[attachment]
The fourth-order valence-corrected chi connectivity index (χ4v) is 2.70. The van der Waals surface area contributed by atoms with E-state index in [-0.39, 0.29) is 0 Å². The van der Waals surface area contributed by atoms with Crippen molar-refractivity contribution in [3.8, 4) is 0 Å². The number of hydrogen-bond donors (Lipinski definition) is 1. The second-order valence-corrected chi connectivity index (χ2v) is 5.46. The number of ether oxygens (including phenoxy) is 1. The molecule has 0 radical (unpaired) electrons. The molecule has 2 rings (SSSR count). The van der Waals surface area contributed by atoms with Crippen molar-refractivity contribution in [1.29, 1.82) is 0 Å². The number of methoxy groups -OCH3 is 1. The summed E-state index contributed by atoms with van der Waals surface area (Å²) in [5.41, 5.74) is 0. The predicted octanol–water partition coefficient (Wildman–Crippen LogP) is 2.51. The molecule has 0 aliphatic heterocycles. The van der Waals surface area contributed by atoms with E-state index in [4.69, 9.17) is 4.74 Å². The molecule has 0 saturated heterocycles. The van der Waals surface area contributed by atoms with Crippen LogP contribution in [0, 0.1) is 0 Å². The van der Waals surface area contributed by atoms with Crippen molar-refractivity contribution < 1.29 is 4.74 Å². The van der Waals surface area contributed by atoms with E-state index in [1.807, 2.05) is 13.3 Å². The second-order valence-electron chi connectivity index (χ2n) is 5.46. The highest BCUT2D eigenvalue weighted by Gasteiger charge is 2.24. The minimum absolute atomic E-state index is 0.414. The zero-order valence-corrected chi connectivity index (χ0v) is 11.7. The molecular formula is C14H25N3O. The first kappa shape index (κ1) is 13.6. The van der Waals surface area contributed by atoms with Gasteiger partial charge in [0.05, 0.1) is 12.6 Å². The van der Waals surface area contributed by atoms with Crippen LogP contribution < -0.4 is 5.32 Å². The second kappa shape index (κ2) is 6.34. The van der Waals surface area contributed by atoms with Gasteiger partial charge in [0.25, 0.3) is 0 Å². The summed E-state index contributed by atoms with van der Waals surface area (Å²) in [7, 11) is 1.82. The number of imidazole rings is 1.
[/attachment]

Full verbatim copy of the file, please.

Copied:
The fourth-order valence-corrected chi connectivity index (χ4v) is 2.70. The van der Waals surface area contributed by atoms with E-state index in [-0.39, 0.29) is 0 Å². The van der Waals surface area contributed by atoms with Crippen molar-refractivity contribution in [3.8, 4) is 0 Å². The number of hydrogen-bond donors (Lipinski definition) is 1. The second-order valence-corrected chi connectivity index (χ2v) is 5.46. The number of ether oxygens (including phenoxy) is 1. The molecule has 0 radical (unpaired) electrons. The molecule has 2 rings (SSSR count). The van der Waals surface area contributed by atoms with Crippen molar-refractivity contribution in [1.29, 1.82) is 0 Å². The number of methoxy groups -OCH3 is 1. The summed E-state index contributed by atoms with van der Waals surface area (Å²) in [5.41, 5.74) is 0. The predicted octanol–water partition coefficient (Wildman–Crippen LogP) is 2.51. The molecule has 0 aliphatic heterocycles. The van der Waals surface area contributed by atoms with E-state index in [4.69, 9.17) is 4.74 Å². The molecule has 0 saturated heterocycles. The van der Waals surface area contributed by atoms with Crippen LogP contribution in [0, 0.1) is 0 Å². The van der Waals surface area contributed by atoms with Crippen molar-refractivity contribution < 1.29 is 4.74 Å². The van der Waals surface area contributed by atoms with E-state index in [1.807, 2.05) is 13.3 Å². The second-order valence-electron chi connectivity index (χ2n) is 5.46. The highest BCUT2D eigenvalue weighted by Gasteiger charge is 2.24. The minimum absolute atomic E-state index is 0.414. The zero-order valence-corrected chi connectivity index (χ0v) is 11.7. The molecular formula is C14H25N3O. The first kappa shape index (κ1) is 13.6. The van der Waals surface area contributed by atoms with Gasteiger partial charge in [0.05, 0.1) is 12.6 Å². The van der Waals surface area contributed by atoms with Crippen LogP contribution < -0.4 is 5.32 Å². The second kappa shape index (κ2) is 6.34. The van der Waals surface area contributed by atoms with Gasteiger partial charge in [0.25, 0.3) is 0 Å². The summed E-state index contributed by atoms with van der Waals surface area (Å²) in [7, 11) is 1.82. The number of imidazole rings is 1.